So strong were Cardiff, they even ran the All Blacks close – it could’ve been a win but for some dodgy place kicking. “Yeah I made the mistake of telling the boys here [at Bedford] it was on YouTube so I got some ribbing for it,” explains Mike. “I missed two kicks pretty much from in front of the posts. We had three or four kicks in front of the posts and myself and Dai Evans missed them, it would’ve put us a couple scores clear. We were 12-6 up or something at half-time but it could’ve been more if I’d kicked my goals.

“I probably should’ve practised [kicking] more but myself and Dai just had a system. Whoever started kicking and made a botch of it, the other one would come on and kick everything. I only really started practising kicking when I came to Bedford and Paul [Turner] said ‘look you’re the goalkicker, get out there and practise’ that’s when I started taking my goalkicking seriously – probably too late really.”

Mike’s international break came in arguably the worst defeat in Welsh rugby history. “Yeah it was against Western Samoa, another source of hilarity to the lads here, especially Paul Tupai,” he says. “The infamous game where we lost and pretty much ended our World Cup hopes in ‘91. It was bittersweet for me though because obviously I got my first Welsh cap and did okay when I came on – we were losing already.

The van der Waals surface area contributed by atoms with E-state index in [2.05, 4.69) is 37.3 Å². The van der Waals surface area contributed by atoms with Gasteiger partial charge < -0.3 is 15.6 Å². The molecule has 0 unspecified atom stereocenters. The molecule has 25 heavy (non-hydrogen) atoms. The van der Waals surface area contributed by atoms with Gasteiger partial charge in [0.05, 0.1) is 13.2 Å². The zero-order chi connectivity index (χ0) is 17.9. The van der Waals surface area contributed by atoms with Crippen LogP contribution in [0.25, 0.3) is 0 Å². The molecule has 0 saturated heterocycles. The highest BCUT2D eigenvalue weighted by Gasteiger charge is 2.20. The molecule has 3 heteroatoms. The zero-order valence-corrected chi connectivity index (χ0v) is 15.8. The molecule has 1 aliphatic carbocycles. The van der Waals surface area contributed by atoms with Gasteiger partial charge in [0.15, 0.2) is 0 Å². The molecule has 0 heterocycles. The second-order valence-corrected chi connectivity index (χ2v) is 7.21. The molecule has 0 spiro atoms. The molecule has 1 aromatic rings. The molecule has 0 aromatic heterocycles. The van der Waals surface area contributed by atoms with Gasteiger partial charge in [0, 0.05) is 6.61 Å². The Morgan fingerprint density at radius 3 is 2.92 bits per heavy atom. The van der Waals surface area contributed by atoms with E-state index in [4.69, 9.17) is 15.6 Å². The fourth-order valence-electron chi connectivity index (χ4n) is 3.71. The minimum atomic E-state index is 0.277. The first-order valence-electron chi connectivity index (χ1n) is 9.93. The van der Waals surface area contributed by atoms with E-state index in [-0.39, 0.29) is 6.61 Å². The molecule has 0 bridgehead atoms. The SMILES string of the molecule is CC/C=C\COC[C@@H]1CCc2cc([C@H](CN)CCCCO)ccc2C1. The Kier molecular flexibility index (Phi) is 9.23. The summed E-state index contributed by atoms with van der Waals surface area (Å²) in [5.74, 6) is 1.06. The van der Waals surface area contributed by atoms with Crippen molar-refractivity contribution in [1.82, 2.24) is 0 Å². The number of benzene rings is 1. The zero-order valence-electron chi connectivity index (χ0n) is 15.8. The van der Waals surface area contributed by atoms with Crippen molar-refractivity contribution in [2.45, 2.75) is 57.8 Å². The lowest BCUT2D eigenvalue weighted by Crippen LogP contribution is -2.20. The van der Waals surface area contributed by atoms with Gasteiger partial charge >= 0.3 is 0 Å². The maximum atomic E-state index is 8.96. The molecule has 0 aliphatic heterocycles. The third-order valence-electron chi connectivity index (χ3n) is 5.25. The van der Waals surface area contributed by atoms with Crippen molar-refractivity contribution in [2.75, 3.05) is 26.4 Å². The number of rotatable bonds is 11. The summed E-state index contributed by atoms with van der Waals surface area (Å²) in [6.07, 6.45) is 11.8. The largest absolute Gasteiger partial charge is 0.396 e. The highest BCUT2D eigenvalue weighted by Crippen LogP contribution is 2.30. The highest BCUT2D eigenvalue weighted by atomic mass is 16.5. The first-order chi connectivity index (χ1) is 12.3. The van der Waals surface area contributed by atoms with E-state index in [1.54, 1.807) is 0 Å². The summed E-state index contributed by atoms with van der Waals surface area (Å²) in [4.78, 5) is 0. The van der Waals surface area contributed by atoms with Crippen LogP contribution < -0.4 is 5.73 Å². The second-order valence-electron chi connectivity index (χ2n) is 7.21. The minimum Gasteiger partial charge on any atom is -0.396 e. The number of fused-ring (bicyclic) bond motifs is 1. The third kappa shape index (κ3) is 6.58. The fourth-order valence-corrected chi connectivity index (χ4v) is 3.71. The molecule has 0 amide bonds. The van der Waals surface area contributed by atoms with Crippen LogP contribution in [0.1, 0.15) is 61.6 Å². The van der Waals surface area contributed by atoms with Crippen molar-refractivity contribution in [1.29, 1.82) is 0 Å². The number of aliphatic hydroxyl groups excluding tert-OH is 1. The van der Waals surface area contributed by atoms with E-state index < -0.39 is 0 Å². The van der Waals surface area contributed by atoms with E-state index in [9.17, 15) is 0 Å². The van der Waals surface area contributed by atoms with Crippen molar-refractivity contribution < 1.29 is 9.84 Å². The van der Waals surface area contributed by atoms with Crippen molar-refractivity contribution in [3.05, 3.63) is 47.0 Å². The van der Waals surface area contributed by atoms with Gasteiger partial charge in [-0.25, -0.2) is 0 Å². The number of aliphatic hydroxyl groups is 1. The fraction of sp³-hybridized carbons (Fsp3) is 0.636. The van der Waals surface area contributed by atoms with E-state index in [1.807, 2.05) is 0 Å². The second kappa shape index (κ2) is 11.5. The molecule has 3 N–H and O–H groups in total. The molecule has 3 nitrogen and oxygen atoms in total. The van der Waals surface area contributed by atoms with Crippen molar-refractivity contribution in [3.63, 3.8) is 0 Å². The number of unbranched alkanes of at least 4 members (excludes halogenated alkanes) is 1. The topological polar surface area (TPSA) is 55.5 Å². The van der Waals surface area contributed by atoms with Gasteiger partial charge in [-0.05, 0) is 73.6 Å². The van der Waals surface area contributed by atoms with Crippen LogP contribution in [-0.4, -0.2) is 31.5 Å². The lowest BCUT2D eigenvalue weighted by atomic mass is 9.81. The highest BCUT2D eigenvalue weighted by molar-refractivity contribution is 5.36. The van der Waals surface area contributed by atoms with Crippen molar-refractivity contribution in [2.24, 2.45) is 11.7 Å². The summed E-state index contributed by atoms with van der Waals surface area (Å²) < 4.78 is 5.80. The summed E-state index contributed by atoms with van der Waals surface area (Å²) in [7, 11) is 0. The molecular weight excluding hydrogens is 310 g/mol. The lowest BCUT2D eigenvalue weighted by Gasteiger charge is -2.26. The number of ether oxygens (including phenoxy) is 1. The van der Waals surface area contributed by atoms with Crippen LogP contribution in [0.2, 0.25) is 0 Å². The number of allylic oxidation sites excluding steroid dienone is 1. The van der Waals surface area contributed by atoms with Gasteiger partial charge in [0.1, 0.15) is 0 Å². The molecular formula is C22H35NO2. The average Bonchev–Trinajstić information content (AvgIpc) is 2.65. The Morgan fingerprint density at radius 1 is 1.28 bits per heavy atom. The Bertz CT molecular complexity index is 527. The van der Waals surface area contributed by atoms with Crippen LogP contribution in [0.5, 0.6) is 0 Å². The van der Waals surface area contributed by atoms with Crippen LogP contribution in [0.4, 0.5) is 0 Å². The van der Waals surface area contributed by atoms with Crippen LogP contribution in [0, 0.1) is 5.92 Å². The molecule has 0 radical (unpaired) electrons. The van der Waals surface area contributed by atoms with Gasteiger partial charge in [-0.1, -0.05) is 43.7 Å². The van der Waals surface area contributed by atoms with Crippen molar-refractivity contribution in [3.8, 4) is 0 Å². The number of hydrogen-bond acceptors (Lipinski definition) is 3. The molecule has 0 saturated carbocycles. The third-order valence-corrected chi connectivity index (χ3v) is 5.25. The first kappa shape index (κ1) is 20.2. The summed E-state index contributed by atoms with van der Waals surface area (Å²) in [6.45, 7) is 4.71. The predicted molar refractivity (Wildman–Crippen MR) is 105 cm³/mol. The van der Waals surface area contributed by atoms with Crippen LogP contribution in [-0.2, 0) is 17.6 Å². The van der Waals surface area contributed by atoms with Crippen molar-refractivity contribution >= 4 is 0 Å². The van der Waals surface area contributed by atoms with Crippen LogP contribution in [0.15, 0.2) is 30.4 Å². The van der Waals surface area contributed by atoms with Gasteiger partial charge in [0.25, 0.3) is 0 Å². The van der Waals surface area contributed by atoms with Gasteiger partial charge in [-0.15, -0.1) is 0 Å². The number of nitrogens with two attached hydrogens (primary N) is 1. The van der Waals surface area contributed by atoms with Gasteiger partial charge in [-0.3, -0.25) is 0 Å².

“It was really about the carnage and destruction they inflicted,” he continues. “I got capped because Apollo Perellini wiped out Anthony Clement – you only used subs for injuries in those days – and Richie Collins went off, Phil May went off, it was absolute carnage, we just couldn’t handle the physicality.”

Starting the next game against Argentina – including securing his first and only penalty kick, “I’m one from one”, he jokes – he became a fixture in the Welsh squad over the next four years. “I never took it for granted that I’d be in any squad that was announced,” he says. “If I was doing my job on a day-to-day basis then that’s all I can do – you can’t control selection. And it was always easy for me to forget about Wales and go back to Cardiff and get out on the Arms Park and enjoy myself.” 

But he was addicted nonetheless. “When you get that first taste of international rugby, you just want more, it’s just like a drug,” he says. “People pay money to have that sensation and that’s the way I felt.”

Nineteen-ninety-four was the year of the biggest highs and lows in Mike’s career. The high came during the Five Nations, two tries off the bench against Scotland, followed by starts versus France and a Grand Slam match against England. It ended in a 15-8 defeat at Twickenham but he’d made his mark and would start six more games that year, the last of which was also his final Welsh cap – a 29-19 world cup qualifier against Italy. “I broke my leg two weeks later,” he says, “I threw one dummy too many. It was against Treorchy, Justin Burnell tackled me and all his weight went on my shin. I had a fracture of my shinbone and broke my fibula as well – I had to have it nailed and pinned. Then there were a few operations to remove the pins, and then eventually the nail came out – it went down to the shaft of my bone – and I had a plate put on the front of it.”